Email forward claims that 3-year-old Kevin Archer died after being pricked by a heroin filled hypodermic needle left in a McDonald’s ball pit.
This message is a hoax that has been circulating for more than a decade. There are no credible reports whatsoever that confirm that a child named Kevin Archer died after being pricked by a heroin filled hypodermic needle in a McDonald’s ball pit. The Midland Chronicle did not publish a report about Kevin Archer as stated in the hoax message. The event described in this message never occurred.
Subject: McDonald’s Ball pit – kevin archer
DONT IGNORE THIS BECAUSE ITS A LONG ARTICLE PLEASE!! PLEASE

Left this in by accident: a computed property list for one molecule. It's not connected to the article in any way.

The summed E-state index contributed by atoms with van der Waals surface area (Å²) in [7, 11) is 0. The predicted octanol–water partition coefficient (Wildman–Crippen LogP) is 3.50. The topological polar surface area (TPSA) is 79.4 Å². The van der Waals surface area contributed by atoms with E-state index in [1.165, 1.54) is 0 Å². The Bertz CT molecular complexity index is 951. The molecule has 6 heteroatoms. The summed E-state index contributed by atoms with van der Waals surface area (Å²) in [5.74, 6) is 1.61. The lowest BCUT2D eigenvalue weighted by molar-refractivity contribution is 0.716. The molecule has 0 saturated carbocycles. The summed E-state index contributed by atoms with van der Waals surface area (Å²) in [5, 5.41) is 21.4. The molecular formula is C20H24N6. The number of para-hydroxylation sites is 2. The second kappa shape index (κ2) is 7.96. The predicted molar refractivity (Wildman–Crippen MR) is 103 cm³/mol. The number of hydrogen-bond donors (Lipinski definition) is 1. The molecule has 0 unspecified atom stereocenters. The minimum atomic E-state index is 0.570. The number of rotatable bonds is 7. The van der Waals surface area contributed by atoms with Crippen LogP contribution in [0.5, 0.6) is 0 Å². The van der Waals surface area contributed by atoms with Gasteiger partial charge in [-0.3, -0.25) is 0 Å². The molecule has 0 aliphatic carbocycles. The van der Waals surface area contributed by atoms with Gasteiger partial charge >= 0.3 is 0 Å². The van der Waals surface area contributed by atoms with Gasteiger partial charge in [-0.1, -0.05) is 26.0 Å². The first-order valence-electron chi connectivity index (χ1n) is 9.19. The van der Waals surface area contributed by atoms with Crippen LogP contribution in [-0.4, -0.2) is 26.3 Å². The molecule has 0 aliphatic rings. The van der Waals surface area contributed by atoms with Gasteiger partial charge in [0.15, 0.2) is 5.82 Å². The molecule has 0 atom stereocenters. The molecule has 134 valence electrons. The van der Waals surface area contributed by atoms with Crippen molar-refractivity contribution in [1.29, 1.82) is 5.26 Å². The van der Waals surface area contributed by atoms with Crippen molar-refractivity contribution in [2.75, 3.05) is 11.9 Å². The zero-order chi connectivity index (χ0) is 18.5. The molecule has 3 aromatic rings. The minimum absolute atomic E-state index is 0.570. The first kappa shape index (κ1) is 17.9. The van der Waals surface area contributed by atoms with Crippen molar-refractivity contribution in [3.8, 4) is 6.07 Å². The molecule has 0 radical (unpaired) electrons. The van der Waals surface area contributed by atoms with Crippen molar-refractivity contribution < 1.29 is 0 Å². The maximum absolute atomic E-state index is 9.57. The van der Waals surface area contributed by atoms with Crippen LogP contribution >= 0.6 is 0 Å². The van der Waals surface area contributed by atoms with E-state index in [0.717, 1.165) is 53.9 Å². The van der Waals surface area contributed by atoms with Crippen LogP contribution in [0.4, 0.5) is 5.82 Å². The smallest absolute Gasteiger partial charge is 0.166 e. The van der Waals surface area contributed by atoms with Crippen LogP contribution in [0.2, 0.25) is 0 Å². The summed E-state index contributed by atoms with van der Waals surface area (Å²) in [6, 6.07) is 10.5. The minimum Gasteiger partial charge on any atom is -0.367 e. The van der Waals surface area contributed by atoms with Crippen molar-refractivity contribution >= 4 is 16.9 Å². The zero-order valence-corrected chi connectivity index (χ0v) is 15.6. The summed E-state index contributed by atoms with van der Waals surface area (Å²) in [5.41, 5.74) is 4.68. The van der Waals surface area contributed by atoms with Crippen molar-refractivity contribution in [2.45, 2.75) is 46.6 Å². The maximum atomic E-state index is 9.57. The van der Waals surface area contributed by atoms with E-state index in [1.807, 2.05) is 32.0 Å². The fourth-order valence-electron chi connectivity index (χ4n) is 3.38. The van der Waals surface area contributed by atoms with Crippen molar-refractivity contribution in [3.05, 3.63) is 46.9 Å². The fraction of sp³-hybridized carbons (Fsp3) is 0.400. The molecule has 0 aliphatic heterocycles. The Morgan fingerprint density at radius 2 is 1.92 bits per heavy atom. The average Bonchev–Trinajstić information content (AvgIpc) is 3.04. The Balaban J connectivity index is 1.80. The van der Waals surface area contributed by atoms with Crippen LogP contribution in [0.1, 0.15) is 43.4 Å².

McDonalds, Chuck E Cheese, Discovery Zone… All places with ball pits in the children’s play area. One of my sons lost his watch, and was very upset. We dug and dug in those balls, trying to find his watch. Instead, we found vomit, food, feces, and other stuff I do not want to discuss. I went to the manager and raised hell. Come to find out, the ball pit is only cleaned out once a month. I have doubts that it is even done that often. My kids will never play in another ball pit. Some of you might not be parents, but you may have nieces, nephews, grandchildren, or friends with children. This will pertain to you too. As I read the following, my heart sank. I urge each and every one of you to pass this on to as many people as you can. I cannot stress how important this is!
Hi. My name is Lauren Archer, my son Kevin and I lived in Midland,TN.